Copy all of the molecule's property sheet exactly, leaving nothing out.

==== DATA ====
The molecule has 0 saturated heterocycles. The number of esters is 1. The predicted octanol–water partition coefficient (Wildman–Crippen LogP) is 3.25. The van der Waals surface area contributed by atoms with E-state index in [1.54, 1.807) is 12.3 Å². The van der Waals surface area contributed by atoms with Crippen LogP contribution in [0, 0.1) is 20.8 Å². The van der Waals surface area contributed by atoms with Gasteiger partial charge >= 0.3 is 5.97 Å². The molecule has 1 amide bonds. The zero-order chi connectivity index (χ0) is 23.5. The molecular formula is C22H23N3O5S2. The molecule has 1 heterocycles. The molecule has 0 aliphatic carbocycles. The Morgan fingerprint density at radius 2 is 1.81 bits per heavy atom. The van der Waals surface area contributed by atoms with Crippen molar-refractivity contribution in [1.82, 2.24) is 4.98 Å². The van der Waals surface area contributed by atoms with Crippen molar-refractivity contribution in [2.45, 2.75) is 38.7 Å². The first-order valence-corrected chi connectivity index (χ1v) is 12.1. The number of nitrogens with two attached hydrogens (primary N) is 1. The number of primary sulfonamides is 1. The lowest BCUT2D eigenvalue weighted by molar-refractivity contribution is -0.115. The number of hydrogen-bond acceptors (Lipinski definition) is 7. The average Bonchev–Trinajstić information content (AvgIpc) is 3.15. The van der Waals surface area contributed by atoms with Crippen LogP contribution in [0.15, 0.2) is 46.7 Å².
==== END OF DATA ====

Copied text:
The molecule has 0 saturated heterocycles. The number of esters is 1. The predicted octanol–water partition coefficient (Wildman–Crippen LogP) is 3.25. The van der Waals surface area contributed by atoms with E-state index in [1.54, 1.807) is 12.3 Å². The van der Waals surface area contributed by atoms with Crippen LogP contribution in [0, 0.1) is 20.8 Å². The van der Waals surface area contributed by atoms with Gasteiger partial charge >= 0.3 is 5.97 Å². The molecule has 1 amide bonds. The zero-order chi connectivity index (χ0) is 23.5. The molecular formula is C22H23N3O5S2. The molecule has 1 heterocycles. The molecule has 0 aliphatic carbocycles. The Morgan fingerprint density at radius 2 is 1.81 bits per heavy atom. The van der Waals surface area contributed by atoms with Crippen molar-refractivity contribution in [1.82, 2.24) is 4.98 Å². The van der Waals surface area contributed by atoms with Crippen molar-refractivity contribution in [2.45, 2.75) is 38.7 Å². The first-order valence-corrected chi connectivity index (χ1v) is 12.1. The number of nitrogens with two attached hydrogens (primary N) is 1. The number of primary sulfonamides is 1. The lowest BCUT2D eigenvalue weighted by molar-refractivity contribution is -0.115. The number of hydrogen-bond acceptors (Lipinski definition) is 7. The average Bonchev–Trinajstić information content (AvgIpc) is 3.15. The van der Waals surface area contributed by atoms with Crippen LogP contribution in [0.15, 0.2) is 46.7 Å².